Many countries are developing national strategies and action plans aimed at minimising the negative impacts of climate change on biodiversity. The purpose of this paper is to provide a brief overview not only of strategies and plans that have been developed in Australia, but also of research that has been carried out in Australia by the Commonwealth Scientific and Industrial Research Organisation (CSIRO) Climate Adaptation Flagship to assist the development of future strategies and plans. Major points are summarised from key policy documents such as the National Biodiversity and Climate Change Action Plan 2004–2007, and Australia’s Biodiversity Conservation Strategy 2010–2030, as well as the 2009 report on “Australia’s Biodiversity and Climate Change”. Within the first three years of its existence, the Natural Ecosystems theme in CSIRO Climate Adaptation Flagship has carried out studies analysing impacts and identifying potential adaptations across the whole of Australia’s vast terrestrial and marine environments. Techniques used in these studies could be applied easily in other countries and could assist the development of more effective national strategies and adaptation action plans for the conservation of biodiversity under climate change.
Biodiversity ; climate change ; adaptation ; strategy ; action plan
As efforts to reach international agreements on climate change mitigation have made disappointing progress in recent years, there has been increasing interest in many countries in developing adaptations to cope with inevitable climate change. The aim of this paper is to provide an introduction not only to the key policy documents that have been developed in Australia relevant to biodiversity and climate change, but also to recent research aimed at supporting the development of future strategies and plans. Though Australia and China are dramatically different in many respects, such as the size of their human populations, they have much in common from an ecological perspective. With a land area of about 7.6 million km2 , Australia is the sixth largest country in the world, while China with a land area of around 9.6 million km2 is the fourth largest country. Consequently, both experience a wide range of climatic conditions and support a diverse collection of ecosystems. Chapman  has estimated that Australia has around 570,000 species out of a total of approximately 11 million species for the whole world, but only about 150,000 Australian species have been scientifically described. Considering one of the better-known groups there are estimated to be about 18,400 species of native Magnoliophyta (flowering plants) in Australia in comparison to about 17,300 species of native flowering plants in China. This suggests the levels of terrestrial biodiversity for the two countries are broadly comparable.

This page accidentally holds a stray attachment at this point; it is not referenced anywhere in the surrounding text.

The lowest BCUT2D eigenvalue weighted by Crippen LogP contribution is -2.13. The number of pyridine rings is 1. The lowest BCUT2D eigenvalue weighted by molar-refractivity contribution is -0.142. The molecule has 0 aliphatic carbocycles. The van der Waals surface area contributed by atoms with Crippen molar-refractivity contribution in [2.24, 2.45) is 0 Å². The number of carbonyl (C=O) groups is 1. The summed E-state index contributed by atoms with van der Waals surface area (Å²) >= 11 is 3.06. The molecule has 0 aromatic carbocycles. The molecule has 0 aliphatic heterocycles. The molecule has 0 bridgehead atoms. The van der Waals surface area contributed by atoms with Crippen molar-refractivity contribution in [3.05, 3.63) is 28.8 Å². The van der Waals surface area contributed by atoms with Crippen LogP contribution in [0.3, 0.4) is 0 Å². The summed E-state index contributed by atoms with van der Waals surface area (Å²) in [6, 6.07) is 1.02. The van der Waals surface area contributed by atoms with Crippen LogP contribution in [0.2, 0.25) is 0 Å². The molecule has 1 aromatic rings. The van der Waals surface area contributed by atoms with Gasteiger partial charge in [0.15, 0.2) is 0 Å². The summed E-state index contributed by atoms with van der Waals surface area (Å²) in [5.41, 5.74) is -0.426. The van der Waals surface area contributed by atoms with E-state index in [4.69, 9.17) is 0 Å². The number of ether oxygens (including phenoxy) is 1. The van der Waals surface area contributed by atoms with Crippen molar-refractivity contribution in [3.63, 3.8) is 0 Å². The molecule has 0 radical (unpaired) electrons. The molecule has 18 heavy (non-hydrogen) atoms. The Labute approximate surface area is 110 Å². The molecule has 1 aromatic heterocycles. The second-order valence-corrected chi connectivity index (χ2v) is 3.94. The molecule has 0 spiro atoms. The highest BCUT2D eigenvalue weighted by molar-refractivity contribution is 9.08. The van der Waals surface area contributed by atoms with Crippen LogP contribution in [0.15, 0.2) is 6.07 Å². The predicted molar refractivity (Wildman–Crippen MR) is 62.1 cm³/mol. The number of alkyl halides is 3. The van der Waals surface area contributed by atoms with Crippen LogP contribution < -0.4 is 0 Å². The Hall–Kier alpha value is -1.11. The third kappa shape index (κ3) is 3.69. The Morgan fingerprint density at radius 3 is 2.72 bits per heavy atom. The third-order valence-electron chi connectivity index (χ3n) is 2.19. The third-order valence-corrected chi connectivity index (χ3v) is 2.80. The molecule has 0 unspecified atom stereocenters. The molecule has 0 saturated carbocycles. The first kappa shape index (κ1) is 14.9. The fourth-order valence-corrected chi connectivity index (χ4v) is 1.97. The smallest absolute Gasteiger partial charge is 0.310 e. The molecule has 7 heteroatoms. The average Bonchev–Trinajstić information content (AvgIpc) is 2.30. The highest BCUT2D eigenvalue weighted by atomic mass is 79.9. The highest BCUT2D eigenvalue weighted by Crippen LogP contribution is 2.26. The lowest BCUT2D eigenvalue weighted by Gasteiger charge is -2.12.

In developing climate change adaptation options to protect biodiversity in any country there are a number of key questions which need to be considered including: What is happening to biodiversity now? What will happen to biodiversity in the future? What adaptations are needed? Where are the priority regions for action? What are the priority actions needed? And how can we engage the public?
The following sections examine how various strategies and action plans have addressed the biodiversity and climate change issue, and how recent research is providing answers to the above questions. These answers will help support the implementation of existing plans as well as the development of future plans.